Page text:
by Kara Harrison, senior consultant, Hedges

We’ve all experienced it, and we know exactly what it feels like. Having a disengaged board is disheartening and can be a strain on already limited resources. It takes precious time away from the reason why the organization exists.

Disengagement is hard to define, and it’s even harder to fix. It takes time and intentionality. Before we dig in to why your board may not be engaged, let’s first paint a picture of what a disengaged board might look like:

  • Board meetings are an update session where the board is being talked at and passively listening to reports.
  • Executive directors feel like they are managing up to the board.
  • Board meetings feel like a scene out of “Groundhog Day”, the same challenges being shared by staff and the same questions being asked by the board.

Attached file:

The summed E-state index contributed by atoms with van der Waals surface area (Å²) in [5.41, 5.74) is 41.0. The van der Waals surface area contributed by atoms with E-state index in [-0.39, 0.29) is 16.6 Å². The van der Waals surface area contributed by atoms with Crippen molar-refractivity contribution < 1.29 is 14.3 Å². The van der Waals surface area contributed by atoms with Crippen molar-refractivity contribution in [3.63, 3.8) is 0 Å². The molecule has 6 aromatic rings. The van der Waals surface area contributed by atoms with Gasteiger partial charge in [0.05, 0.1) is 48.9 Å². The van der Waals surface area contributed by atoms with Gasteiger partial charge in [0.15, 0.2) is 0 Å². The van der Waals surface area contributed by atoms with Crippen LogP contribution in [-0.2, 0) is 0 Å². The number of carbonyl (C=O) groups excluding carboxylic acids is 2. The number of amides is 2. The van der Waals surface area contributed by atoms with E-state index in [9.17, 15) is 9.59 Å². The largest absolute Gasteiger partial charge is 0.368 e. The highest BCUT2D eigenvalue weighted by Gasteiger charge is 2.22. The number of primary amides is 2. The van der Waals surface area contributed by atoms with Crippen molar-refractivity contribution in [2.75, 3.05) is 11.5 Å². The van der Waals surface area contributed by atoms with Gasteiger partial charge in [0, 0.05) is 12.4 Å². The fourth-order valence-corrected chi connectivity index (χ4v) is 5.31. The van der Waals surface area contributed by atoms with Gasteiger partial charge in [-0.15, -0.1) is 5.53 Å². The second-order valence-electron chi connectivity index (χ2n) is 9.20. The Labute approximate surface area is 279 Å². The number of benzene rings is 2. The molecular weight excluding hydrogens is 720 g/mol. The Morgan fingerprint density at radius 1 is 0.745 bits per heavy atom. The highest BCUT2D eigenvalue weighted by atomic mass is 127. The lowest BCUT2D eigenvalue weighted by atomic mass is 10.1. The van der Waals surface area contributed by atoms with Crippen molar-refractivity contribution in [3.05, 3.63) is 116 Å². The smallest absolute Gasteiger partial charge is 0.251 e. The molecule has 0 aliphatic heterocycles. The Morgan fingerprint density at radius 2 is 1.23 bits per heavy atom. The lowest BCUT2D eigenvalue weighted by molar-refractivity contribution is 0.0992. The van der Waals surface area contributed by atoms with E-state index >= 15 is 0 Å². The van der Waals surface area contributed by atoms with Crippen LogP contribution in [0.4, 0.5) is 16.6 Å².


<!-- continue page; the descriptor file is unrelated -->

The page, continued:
• The same two or three board members are doing everything, and they are exhausted. It’s likely you are ignoring term limits just to keep these board members, because you can’t imagine what would happen without them.
  • Board members only see each other in the board room. There are no social events for board and staff to get to know each other personally and build respect and connection.